Title: Is Gilead’s Selonsertib for NASH Dead?
Author: Peter G. Traber, MD
The search for an effective therapy for NASH with advanced fibrosis/cirrhosis suffered a major setback February 11, 2019 when Gilead Bioscience ($GILD) reported failure of the phase III STELLAR4 trial that evaluated selonsertib in patients with NASH cirrhosis (stage 4 fibrosis). By mid-2019, we expect results of the phase III STELLAR 3 trial that evaluates selonsertib in NASH patients with stage 3 fibrosis. While it is now certainly less likely that STELLAR3 will be positive, as observed by most analysts, we should be careful not to bury selonsertib too quickly.
The STELLAR4 trial enrolled 877 patients into three arms, placebo and selonsertib 6mg and 18mg. After 48 weeks of therapy, the endpoint of at least a 1-stage reduction in fibrosis was achieved in 12.8% of placebo patients, 14.4% of selonsertib 18mg patients, and 12.5% of selonsertib 6mg patients, all non-significant differences. The reduction of at least one stage of fibrosis in NASH cirrhosis patients means one goes from NASH-CRN stage 4 (0-4) down to stage 3 or less. This goal sets a high-bar for any drug with to achieve.
As liver pathology in NASH progresses through the four stages of fibrosis, the amount of collagen accumulation is not linear, as shown in the figure below from a recent conference presentation. In fact, as pathologists always emphasize, equally important as the quantity of collagen (a representative molecule in fibrotic tissue) is the localization of the collagen in the liver lobule. One can see that moving from stage 4, or cirrhosis, to stage 3 or lower represents a large reduction in collagen, much larger than moving from stage 3 to stage 2 or lower. Since the primary interim endpoint for STELLAR3 is the same as STELLAR4, the reduction of at least one stage of fibrosis from stage 3 represents a much less stringent goal than a similar reduction from stage 4 (cirrhosis). Therefore, if there is some anti-fibrotic effect of selonsertib, it is possible that STELLAR3 could meet its primary endpoint, even though STELLAR4 did not.
The other point to be recognized from this graph is that it may be an equally small step, in terms of the absolute amount of fibrotic tissue, to progress from stage 3 to cirrhosis (stage 4). The ultimate clinical endpoint for full regulatory approval is reduced progression to cirrhosis. Therefore, it is conceivable that if there is an effect on fibrosis in STELLAR3 that looks promising but does not quite hit the interim endpoint of a one stage reduction in fibrosis, consideration would be given to continuing the trial to evaluate the endpoint of progression to cirrhosis.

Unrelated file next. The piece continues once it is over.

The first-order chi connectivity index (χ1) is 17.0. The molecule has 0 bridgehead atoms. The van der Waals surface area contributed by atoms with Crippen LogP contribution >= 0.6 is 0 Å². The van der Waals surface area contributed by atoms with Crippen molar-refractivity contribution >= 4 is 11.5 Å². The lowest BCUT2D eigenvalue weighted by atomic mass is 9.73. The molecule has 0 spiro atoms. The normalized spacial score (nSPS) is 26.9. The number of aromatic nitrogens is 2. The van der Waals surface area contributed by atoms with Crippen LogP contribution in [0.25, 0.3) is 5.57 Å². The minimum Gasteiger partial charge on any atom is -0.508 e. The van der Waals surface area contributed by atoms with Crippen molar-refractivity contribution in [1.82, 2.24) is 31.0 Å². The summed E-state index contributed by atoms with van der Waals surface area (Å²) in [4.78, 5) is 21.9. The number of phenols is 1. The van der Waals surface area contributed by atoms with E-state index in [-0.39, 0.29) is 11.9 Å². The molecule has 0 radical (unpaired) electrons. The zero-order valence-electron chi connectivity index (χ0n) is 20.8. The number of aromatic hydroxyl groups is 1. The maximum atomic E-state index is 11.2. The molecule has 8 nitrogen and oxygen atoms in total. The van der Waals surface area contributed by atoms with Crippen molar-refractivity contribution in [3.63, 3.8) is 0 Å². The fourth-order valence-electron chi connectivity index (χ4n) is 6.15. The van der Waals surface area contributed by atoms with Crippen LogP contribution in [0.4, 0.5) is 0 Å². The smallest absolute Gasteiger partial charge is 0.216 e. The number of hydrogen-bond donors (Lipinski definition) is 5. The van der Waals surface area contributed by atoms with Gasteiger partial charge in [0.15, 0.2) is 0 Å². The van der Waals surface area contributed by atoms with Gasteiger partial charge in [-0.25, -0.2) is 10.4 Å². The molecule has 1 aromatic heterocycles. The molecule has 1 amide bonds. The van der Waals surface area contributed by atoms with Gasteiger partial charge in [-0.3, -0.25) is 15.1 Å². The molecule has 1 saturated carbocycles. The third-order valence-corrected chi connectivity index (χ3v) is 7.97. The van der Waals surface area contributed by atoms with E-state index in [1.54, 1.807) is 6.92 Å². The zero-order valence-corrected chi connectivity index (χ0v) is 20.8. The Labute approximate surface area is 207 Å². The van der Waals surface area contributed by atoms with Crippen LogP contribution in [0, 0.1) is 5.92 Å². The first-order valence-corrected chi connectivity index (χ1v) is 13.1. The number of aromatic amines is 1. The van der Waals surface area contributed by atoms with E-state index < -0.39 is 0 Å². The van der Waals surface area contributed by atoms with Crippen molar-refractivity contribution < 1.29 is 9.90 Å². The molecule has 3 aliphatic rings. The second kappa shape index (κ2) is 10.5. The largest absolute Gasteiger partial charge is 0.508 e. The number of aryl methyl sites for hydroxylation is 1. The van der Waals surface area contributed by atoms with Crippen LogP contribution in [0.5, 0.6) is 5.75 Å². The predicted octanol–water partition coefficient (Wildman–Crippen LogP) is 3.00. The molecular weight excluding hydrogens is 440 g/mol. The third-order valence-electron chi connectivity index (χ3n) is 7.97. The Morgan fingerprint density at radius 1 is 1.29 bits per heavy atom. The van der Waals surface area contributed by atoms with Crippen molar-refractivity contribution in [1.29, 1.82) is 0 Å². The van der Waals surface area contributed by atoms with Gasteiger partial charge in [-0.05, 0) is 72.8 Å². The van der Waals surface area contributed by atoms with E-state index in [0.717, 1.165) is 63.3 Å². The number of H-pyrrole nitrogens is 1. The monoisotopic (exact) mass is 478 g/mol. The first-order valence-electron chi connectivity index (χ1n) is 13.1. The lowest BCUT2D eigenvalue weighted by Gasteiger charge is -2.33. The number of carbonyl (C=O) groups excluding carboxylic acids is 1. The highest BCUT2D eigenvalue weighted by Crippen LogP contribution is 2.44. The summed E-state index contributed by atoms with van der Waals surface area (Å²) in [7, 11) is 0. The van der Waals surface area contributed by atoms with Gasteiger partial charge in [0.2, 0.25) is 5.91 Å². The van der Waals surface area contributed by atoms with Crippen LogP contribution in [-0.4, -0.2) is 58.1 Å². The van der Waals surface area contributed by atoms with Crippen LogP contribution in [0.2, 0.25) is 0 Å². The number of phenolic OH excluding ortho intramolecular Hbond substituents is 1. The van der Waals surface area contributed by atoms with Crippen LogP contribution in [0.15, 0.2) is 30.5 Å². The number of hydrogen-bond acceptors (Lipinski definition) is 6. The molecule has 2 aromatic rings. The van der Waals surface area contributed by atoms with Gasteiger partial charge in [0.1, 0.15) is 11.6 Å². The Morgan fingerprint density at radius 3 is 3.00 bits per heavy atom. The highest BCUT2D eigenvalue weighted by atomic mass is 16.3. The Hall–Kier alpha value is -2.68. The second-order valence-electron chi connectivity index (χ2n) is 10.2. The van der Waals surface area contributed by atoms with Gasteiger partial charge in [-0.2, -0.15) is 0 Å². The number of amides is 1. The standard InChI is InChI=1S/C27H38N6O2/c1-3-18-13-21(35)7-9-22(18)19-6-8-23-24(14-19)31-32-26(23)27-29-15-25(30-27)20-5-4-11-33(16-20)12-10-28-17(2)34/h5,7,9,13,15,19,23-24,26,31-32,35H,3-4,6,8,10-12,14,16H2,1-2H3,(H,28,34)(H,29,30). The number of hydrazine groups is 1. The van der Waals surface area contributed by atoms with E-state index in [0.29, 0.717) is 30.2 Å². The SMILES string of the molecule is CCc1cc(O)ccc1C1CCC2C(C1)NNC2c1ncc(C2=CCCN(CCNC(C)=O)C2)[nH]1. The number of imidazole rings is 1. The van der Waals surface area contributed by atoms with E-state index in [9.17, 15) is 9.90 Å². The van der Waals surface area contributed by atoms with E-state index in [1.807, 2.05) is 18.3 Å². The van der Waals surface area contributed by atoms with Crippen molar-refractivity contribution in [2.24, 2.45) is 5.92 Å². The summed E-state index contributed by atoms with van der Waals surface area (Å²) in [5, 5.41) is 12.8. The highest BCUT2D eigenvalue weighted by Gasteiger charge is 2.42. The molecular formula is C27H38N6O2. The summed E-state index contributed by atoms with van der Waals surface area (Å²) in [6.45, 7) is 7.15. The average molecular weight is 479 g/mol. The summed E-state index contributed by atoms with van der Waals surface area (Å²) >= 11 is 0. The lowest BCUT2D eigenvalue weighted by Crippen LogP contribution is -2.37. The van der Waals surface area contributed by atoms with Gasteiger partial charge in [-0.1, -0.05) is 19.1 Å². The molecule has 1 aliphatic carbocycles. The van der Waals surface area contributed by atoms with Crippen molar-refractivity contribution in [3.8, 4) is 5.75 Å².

The top line data only report the primary endpoint, and a full analysis of the data will be required to understand fully the implications of the study, including patient subsets and other corroborating secondary and exploratory endpoints. While there is likely no resurrecting this phase 3 trial for registration, additional analysis will be important to understand whether there is any potential for selonsertib going forward.
Some observers have suggested that regardless of the results of STELLAR3, there is no chance for approval with a single phase 3 clinical trial. I do not fully agree with this assessment. The target populations of STELLAR3 and STELLAR4 are very different and while it would be ideal if both were positive, a therapy in pre-cirrhotic NASH only would, in my opinion, still be viable. All the patients exposed in both studies would appear to provide the needed size for a safety database, and we will have to wait for a detailed analysis of both studies to determine whether a positive STELLAR3 trial would support an NDA application. While one may speculate on the likelihood of a registration application, one should not rule out the possibility as yet.
Another potential opening for selonsertib, if STELLAR3 is more promising than STELLAR4, is in combination therapy. The ATLAS trial is a phase 2 trial with various combinations of selonsertib, cilofexor (GS-9674) and firsocostat (GS-0976) in NASH patients with advanced fibrosis and cirrhosis that is slated to read out data by the end of 2019.
NASH patients and the medical community will be saddened by a prominent phase 3 trial failure in NASH cirrhosis. However, there is still much to be learned about selonsertib and this signaling pathway in NASH. Moreover, as I wrote in a previous blog, the data from the STELLAR studies when combined with other studies in NASH will provide invaluable data on natural history and refined directions for therapeutic intervention. While the failed STELLAR4 study may have a negative financial impact on $GILD, the company has provided a great service to medical progress by conducting large, well-designed, well-executed, controlled trials and sharing the results through academic channels. Successful drug development is a difficult path made possible by understanding setbacks, learning from all available data, and continually resetting the course.
Additional NASH Insight
- NASH Cirrhosis Space Poised to Heat Up
- Is Rapid Reversal of Liver Fibrosis Possible?
- Industry Strategies for NASH Combination Therapies
- Agencies Clarify NASH Endpoints — But Don’t Harmonize
- NASH Surprises and Interpretation of Clinical Trials
For information on my consulting work please click here.